The Farmhouse Group has been forced to lay off more than 200 people amid the coronavirus pandemic.
Updated 12:32 p.m.
The number of Vermonters filing for unemployment has skyrocketed amid a tidal wave of layoffs due to the coronavirus pandemic.
Last week, 14,784 people filed initial claims for unemployment — more than 25 times higher than the roughly 500 people who sought benefits during that same week in 2019, according to Department of Labor commissioner Michael Harrington.
The department only reported 3,784 of those initial claims in data released Thursday morning because the 11,000 other claims had yet to be processed as of Saturday, Harrington said. The labor department’s call center has shut down several general assistance phone lines to work through the backlog, and Harrington said most claims will be processed by Thursday.
The commissioner stressed that no one who filed last week would lose out on benefits they are due; they just might not receive them as quickly as they otherwise would have.
Harrington was not sure how last week’s figures compared to those seen during the height of the Great Recession. But he said previous economic downturns have been more gradual.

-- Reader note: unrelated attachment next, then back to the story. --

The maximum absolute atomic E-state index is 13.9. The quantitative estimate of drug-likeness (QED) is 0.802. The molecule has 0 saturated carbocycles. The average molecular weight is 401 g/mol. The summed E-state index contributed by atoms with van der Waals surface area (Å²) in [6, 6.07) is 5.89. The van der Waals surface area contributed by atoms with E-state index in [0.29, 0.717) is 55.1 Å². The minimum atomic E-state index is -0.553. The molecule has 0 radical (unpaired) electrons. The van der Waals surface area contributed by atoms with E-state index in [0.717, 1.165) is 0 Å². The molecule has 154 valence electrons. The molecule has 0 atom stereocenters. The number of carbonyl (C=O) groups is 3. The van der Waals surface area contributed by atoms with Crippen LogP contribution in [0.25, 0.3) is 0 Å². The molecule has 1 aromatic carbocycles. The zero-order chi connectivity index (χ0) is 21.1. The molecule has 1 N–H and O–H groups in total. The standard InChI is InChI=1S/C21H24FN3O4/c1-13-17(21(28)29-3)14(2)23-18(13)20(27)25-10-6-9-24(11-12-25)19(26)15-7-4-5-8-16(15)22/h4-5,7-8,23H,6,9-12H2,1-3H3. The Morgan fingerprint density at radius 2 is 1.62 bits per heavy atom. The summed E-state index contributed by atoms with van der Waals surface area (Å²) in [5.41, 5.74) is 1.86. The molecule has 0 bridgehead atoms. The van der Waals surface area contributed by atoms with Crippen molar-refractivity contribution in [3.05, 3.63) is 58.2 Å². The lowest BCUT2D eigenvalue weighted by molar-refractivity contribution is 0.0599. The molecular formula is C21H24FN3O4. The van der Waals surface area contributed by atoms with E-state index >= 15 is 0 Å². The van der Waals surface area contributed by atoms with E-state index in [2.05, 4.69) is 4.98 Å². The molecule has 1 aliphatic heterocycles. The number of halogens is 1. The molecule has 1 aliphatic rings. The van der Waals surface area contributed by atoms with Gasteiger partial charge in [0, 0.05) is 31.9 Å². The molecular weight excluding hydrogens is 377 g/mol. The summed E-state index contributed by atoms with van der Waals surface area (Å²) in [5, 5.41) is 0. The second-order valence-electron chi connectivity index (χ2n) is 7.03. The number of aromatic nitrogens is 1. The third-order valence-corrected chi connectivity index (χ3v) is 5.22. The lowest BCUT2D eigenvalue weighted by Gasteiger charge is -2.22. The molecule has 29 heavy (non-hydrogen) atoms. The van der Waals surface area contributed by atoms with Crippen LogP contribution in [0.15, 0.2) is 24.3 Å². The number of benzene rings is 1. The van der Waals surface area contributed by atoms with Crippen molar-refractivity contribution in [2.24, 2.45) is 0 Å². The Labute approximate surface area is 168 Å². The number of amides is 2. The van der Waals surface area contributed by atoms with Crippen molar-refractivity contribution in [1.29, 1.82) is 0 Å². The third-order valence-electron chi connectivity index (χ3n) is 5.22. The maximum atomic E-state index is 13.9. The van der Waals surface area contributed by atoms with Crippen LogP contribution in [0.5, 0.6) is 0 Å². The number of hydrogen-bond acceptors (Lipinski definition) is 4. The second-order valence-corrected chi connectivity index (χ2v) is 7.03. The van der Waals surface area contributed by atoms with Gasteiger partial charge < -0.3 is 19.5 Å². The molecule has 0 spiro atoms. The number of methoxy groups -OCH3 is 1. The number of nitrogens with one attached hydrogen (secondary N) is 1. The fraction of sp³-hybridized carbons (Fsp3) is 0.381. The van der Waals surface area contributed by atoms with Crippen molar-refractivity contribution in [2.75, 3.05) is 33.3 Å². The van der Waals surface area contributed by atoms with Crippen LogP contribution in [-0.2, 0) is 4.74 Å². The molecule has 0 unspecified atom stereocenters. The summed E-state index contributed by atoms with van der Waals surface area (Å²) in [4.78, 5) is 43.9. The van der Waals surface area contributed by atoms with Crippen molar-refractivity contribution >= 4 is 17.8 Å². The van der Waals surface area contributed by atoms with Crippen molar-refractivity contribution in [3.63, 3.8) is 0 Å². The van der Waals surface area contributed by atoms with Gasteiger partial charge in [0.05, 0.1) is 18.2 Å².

“That is the highest number we’ve seen in such a short period of time,” he said.
Vermont is far from alone in its spike. A record-breaking 3.28 million Americans filed for unemployment last week, dwarfing figures seen even at the height of the Great Recession.
Vermont’s service industry has been hit the hardest. Many bars and restaurants cut back to skeleton crews early last week after Gov. Phil Scott limited them to take-out and delivery service.
Others have been forced to temporarily lay off entire workforces. That includes the Farmhouse Group, which has furloughed all but five of its 230 employees.
"We’re only days in, and I already know of several Burlington restaurants that are done — and I mean for good," wrote owner Jed Davis in a letter shared with Seven Days. "The one message I heard loud and clear from my employees this past week was: 'please reopen, and please rehire me.'"
Vermont's labor department typically releases data on Thursdays that reflect claims from the week prior. Scott's escalating attempts to further restrict public life — and thus slow the spread of the virus — could very well force more businesses to take drastic measures to stay afloat.
For example, on Saturday, Scott ordered all close-contact businesses — spas, barbershops, nail and hair salons, gyms, fitness centers and tattoo parlors — to close their doors. He also moved to further limit gathering sizes, banning any nonessential groups over 10.
Even the updated figures from last week likely understate the true extent of jobless Vermonters, since many gig workers and self-employed people do not qualify for unemployment benefits. Some people who do qualify may also have not been able to set up claims yet; the state's unemployment center was overwhelmed with calls last week, prompting the labor department to triple its staff and publish a new online filing form.